How to Make a T-Shirt Blanket

Goodness, I have accumulated so many t-shirts over time from soccer tournaments to cross country races and beyond.  I love wearing them all, but when they started to fray and well get those lovely stains, I know it’s time to retire them.  So, what do you do with all those shirts? I didn’t want to throw them out, but wanted to display them.  What about a blanket?

When I began the task of creating a t-shirt blanket, I had every intention of taking pictures of each step.  Well, five or so months later, I plumb forgot. 🙂 But, I’m still going to share it with you and maybe my vivid descriptions will help paint a picture for you.

1.  Determine how large of a blanket you would like.  This will ultimately impact how many t-shirts you use, but I would recommend about 30 shirts, which creates a 5×6 rectangle.  This is perfect to slide over a bed or wrap up in on the couch. Granted, at every step of the process, feel free to take some creative license with the decisions.  I know I like to 🙂

2. Take a piece of construction paper or cardboard and cut it with dimensions (~15×15″).  Let’s call this the “guide”.

3. Cut each shirt in half, saving the side that you would like to have represented on the quilt.  Some of my cross-country shirts were dual-sided, so I needed to save both sides.  The easiest way to do this is to cut simply along the sides of the t-shirt and through the shoulder parts.

4. Piece one t-shirt side over the guide.  I would recommend pinning it down so that you get a clean cut.  Cut the edges so that the t-shirt is left with a 15×15″ outline. Repeat with each shirt until you have 30 cut t-shirts ready to sew.

5. Lay out your shirts in the order you would like to have them sewn.  Place one tshirt on its neighbor (images facing each other in) and sew along the edges.  Make sure when you sew these edges, the back sides of the shirts are facing out.  Repeat with each shirt until you have six strips of shirts (w/ 5 each) *This is a bit tricky, so if you need further assistance, feel free to email me 🙂

6. Repeat step 5 but this time folding one horizontal level on top of the other. At this point you should have one half of the quilt finished. If you are feeling up to the challenge.  Iron the remaining backside creases (parts you sewed).  This should provide a flat surface to sew the backing upon.

7. Obtain enough fabric to back your quilt.  I selected two colors of jersey fabric (about 2 yards each to be safe).  Take this home and WASH IT IN THE MACHINE.  *I forgot this step and not only did the fabric shrink later on me, the red fabric turned my white t-shirts pink.  Hmmm, oops.

8. Once the fabric has been washed, measure out enough to fit over your t-shirt side.  This could vary from blanket to blanket, so I’m not giving an exact number.  I tend to fly by the seat of my pants a lot of times, so it’s more of go with the flow.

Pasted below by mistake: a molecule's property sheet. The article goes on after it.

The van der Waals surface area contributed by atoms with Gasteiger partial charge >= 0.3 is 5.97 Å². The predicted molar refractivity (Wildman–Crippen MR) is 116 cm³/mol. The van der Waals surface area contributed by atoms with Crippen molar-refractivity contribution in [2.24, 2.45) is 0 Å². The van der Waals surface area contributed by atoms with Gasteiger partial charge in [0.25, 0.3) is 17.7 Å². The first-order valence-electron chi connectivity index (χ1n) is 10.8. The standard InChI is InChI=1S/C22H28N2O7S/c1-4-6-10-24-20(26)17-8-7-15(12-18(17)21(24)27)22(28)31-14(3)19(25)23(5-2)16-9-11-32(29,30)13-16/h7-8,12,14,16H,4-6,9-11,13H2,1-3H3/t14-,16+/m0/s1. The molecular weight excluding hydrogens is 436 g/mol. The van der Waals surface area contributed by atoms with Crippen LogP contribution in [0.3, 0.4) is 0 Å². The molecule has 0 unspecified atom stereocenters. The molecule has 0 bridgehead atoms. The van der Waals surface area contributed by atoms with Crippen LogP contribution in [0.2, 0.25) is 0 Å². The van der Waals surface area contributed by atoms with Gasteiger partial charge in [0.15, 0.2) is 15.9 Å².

9. Pin the front of the t-shirt blanket to the piece of fabric.  Sew ~90% of the edges, leaving a little slot to flip the blanket inside out.  Once you have done this (sew and flip), sew the remaining 10% of the blanket.

10. To add more stability to the blanket, sew horizontal and vertical lines, outlining the t-shirts. (See bottom picture)

IMG_5865Of course the last step is to ENJOY 🙂 Have any questions? Feel free to reach out –

“Far away in the sunshine are my highest inspirations. I may not reach them, but I can look up and see the beauty, believe in them and try to follow where they lead.”
– Louisa May Alcott


13 thoughts on “How to Make a T-Shirt Blanket

  1. I’m not good at sewing but I REALLY want to make one of these. Or pay to have one made from a company that does them. I’m not sure even I have 30 t-shirts though. That’s a lot!

    • Yeah, I looked into paying someone to do this, but figured I’d save money 🙂 I bet you could accumulate shirts over time. Do they have shirts at college meets?

      • Yea but you have to pay for them usually and they’re almost always dry fit. Good and bad!

  2. I tried to do this a couple years ago and failed miserably. I don’t know if my scissors weren’t sharp enough or if I just am not very good at cutting fabric, but the edges were all ragged and I never even got to the sewing part. My mom had a friend of hers make the blanket for me for Christmas that year, though, and it is my favorite blanket. Such a cool craft!

  3. Such a cool idea!! I’ve been playing dodgeball for what will be 2 years this summer…between my boyfriend and I, we have at LEAST 2 dozen shirts [some different colors, some duplicates] and I’ve been thinking it would be a really cool idea to make a blanket out of them. I’ll definitely come to you if I ever decide to do it!!

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